When I moved to Edinburgh from Italy, I was entering in the third trimester of my second pregnancy.  The past three months had been really tough, alone with a 3 years old boy as my husband had already moved to Scotland, managing work, international moving, anxiety, lack of energy and, above all, growing a life inside me.


“Well, let’s induce the labour”,

Tommaso was born the 1stDecember 2014, at 40+2 weeks. The morning before, I went to the hospital because I didn’t feel him moving so much and I just wanted to be sure everything was fine. The screening went well, Tommaso was perfectly fine but he had very low liquid and space to move. “Well, let’s induce the labour”, without giving me any other option neither explained me which could be the side effects. I trusted them, but, looking back, I shouldn’t.


They gave me prostaglandin, which aims to have effect after 12 hours, but eventually after just one hour, early labour was starting and, probably, it would have started in any case, even without prostraglandin. Unfortunately, since the “induction procedure” was started, I wasn’t allowed to move and I had to stay laid in bed with monitors on for almost 7 hours. Around 11p.m. the contractions were closer and more intense, I feel I was entering in the next phase but I needed to move, eat and drink (I was almost fasting from dinner the day before). Finally, they suggested a shower and a walk and…the labour started. It was quick, in less than 4 hours Tommaso was born, naturally but with a massive vaginal laceration that took 3 weeks to recover.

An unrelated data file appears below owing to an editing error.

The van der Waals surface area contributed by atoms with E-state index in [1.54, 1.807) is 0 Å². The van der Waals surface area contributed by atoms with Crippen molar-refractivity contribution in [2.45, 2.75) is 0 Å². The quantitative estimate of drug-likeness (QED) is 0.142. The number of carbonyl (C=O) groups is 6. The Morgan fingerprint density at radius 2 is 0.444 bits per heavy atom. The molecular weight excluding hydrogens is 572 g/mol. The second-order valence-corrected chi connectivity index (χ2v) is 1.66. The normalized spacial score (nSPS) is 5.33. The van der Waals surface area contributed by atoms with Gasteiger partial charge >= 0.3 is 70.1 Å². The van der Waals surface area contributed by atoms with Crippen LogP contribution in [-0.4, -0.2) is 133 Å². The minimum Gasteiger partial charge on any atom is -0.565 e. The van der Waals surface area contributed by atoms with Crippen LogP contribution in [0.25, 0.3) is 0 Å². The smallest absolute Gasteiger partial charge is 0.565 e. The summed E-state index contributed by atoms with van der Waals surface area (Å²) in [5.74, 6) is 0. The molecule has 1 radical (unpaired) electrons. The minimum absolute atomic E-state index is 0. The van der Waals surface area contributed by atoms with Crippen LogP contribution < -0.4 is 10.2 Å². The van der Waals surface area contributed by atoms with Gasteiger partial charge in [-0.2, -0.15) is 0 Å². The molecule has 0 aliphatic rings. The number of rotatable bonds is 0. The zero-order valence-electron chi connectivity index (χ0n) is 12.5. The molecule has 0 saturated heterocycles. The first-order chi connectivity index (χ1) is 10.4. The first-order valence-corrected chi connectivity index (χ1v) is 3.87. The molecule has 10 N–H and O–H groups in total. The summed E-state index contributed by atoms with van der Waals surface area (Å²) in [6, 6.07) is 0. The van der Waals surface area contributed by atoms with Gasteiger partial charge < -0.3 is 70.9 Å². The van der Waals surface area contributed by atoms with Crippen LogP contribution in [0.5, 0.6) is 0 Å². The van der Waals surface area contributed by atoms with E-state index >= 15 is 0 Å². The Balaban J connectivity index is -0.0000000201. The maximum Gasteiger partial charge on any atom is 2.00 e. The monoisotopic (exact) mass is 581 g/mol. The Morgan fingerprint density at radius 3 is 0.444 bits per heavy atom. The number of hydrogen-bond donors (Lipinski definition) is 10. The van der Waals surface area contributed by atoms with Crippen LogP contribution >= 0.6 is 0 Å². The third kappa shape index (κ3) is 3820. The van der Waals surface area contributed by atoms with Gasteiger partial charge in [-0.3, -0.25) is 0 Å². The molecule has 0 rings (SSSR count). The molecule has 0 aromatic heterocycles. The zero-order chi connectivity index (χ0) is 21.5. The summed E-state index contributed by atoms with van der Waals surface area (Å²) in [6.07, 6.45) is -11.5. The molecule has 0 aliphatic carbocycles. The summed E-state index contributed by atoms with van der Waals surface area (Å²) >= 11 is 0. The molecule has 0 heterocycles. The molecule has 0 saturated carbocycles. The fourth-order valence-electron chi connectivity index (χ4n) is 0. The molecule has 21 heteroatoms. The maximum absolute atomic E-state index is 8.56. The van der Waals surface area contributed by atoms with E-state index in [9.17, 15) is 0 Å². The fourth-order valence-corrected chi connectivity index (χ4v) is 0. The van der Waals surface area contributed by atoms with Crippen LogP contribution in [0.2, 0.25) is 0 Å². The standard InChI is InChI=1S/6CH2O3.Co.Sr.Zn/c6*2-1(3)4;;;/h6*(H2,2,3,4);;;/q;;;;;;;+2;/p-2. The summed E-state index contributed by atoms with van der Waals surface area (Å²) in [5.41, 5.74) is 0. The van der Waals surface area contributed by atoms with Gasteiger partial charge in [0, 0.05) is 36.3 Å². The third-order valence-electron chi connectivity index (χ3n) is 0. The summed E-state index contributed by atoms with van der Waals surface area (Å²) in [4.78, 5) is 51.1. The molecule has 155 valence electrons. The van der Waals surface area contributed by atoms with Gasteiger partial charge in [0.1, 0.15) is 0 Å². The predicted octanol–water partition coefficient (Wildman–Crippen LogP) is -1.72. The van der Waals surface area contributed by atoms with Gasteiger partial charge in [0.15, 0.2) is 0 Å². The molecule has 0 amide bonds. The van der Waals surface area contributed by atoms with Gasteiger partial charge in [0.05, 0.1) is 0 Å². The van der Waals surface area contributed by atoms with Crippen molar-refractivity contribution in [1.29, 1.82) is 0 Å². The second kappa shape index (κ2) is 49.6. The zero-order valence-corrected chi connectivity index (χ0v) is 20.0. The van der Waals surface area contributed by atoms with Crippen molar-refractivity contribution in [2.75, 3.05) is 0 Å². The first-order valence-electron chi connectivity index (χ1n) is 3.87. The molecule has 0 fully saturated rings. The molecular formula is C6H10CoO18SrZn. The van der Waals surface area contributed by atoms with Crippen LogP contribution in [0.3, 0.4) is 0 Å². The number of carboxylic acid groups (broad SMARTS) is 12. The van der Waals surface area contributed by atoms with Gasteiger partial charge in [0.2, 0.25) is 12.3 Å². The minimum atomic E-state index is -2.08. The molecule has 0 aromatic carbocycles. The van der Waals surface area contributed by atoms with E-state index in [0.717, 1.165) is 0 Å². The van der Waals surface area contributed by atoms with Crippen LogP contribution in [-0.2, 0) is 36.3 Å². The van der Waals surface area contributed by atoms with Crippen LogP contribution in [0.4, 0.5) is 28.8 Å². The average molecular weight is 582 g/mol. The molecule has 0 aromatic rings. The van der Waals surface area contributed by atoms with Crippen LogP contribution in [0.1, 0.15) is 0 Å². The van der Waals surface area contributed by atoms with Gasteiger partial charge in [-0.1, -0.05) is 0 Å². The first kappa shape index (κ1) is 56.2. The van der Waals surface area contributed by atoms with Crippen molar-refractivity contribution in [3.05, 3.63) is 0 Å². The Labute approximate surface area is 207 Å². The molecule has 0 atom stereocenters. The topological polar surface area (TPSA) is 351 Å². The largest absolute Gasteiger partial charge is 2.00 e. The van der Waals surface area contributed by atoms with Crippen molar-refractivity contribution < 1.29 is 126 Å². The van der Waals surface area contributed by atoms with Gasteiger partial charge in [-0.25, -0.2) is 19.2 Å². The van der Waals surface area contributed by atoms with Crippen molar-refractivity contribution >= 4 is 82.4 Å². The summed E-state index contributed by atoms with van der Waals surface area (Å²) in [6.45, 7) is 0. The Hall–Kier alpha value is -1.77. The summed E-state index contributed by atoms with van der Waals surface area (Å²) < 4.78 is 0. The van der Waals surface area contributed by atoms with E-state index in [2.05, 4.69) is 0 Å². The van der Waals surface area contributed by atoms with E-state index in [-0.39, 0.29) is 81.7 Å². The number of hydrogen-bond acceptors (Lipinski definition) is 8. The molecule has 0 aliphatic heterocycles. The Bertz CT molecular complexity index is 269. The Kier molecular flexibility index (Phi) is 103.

Italian maternity system

Italian health system is one of the most efficient and effective in the world, but when it comes to birth I believe there’s way too much medicalisation. Scotland was the right place in the right moment for me and I was truly motivated to get rid of all the regrets I had from my first experience and enjoy this precious moment of my life.


Help of my doulas

With the precious help of Esther and Jasmine, our doulas, we started working on our birth preferences: taking time to think seriously on our wishes, alternatives and expectations were given me a huge energy and desire to experience our second birth. However, what enlighten me the most was writing down how I wish a not straightforward delivery to be managed: that was the first step to accept the fact that giving birth is such an unpredictable event that our birth preferences could not be met to ensure my baby and my own safety.


During the night of the 14th July, one day after the expected due date, I started to feel some contractions. I passed almost all the next day resting and, as I went to bed at night, the contractions started again. This time, they were getting closer and more intense and after a couple of hours, Esther arrived. We spend the next two hours on the sofa, talking between contractions, drinking tea (decaf for me!) and eating energy bliss balls.


Right before leaving our place, I entered in Tommaso’s room and – strange enough – he was sat on his bed. I hugged and kissed him, knowing that nothing would have never been the same for us after his brother’s arrival.